In 1876, someone is destroying the clock towers that control India’s time.
In this second volume in Sim’s Timekeeper series, readers rejoin teenage clock mechanics Danny Hart and Daphne Richards as they travel to Agra to investigate a series of clock tower bombings. Daphne and Danny are given this assignment because of their recent successes thwarting similar attacks in England—although, startlingly, unlike the attacks the teens witnessed, the tower bombings in India have not actually stopped time. As the mechanics piece together what happened, Danny, a white human, grapples with his illicit relationship with Colton, the male clock spirit that controls time in the tower where Danny is the mechanic. While Danny is away, this tower is attacked, and Colton journeys to India to protect Danny. On the way, Colton learns the disturbing truth behind his origins. Sim is adept at worldbuilding, and the book’s romantic scenes sizzle. However, the plot races among an overwhelming number of unresolved conflicts that leave readers unsure what to expect in the sequel. Additionally, mixed-race Daphne’s character does not develop much, despite the fact that her late father had a white English father and an Indian mother and that Daphne’s trip to India plunges her into speculation about her heritage and identity. The narrative contains factual inaccuracies about the Indian setting that may interrupt the suspension of disbelief among readers familiar with it.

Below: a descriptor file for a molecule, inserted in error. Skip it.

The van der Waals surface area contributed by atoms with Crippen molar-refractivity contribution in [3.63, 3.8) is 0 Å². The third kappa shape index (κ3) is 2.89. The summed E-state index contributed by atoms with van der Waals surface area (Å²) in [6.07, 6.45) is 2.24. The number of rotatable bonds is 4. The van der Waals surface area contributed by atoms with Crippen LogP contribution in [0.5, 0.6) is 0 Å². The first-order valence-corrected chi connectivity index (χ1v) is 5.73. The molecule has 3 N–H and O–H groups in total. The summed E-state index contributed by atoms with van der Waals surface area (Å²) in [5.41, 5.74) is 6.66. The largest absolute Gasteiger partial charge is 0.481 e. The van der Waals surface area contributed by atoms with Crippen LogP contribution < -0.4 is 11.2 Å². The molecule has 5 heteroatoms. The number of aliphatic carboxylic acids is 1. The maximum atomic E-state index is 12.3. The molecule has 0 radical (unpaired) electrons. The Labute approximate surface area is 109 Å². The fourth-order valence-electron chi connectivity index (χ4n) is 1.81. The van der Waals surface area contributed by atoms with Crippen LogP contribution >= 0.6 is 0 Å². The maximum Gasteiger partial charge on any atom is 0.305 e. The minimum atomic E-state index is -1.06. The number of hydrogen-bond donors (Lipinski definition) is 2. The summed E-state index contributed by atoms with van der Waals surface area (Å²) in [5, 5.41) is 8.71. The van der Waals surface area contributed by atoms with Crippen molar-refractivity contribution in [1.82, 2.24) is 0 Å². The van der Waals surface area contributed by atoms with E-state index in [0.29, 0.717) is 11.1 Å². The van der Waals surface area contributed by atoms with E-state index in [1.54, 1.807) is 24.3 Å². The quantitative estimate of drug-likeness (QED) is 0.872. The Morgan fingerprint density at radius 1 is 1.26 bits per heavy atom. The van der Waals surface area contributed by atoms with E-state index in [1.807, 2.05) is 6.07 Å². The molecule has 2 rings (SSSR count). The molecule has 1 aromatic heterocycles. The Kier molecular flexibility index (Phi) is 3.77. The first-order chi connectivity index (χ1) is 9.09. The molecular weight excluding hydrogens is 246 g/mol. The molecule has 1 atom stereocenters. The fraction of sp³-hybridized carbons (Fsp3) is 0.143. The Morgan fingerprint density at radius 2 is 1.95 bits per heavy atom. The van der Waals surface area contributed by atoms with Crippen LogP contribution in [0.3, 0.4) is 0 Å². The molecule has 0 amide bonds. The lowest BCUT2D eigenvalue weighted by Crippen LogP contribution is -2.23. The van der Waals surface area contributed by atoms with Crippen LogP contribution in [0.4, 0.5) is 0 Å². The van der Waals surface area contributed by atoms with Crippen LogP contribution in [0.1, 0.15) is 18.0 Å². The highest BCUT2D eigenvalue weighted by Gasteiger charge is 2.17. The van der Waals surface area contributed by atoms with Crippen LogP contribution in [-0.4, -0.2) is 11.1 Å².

Although the story has plenty of ambition and moments of admirably lyrical prose, in the end, it does not fully realize its promising premise. (Steampunk. 14-18)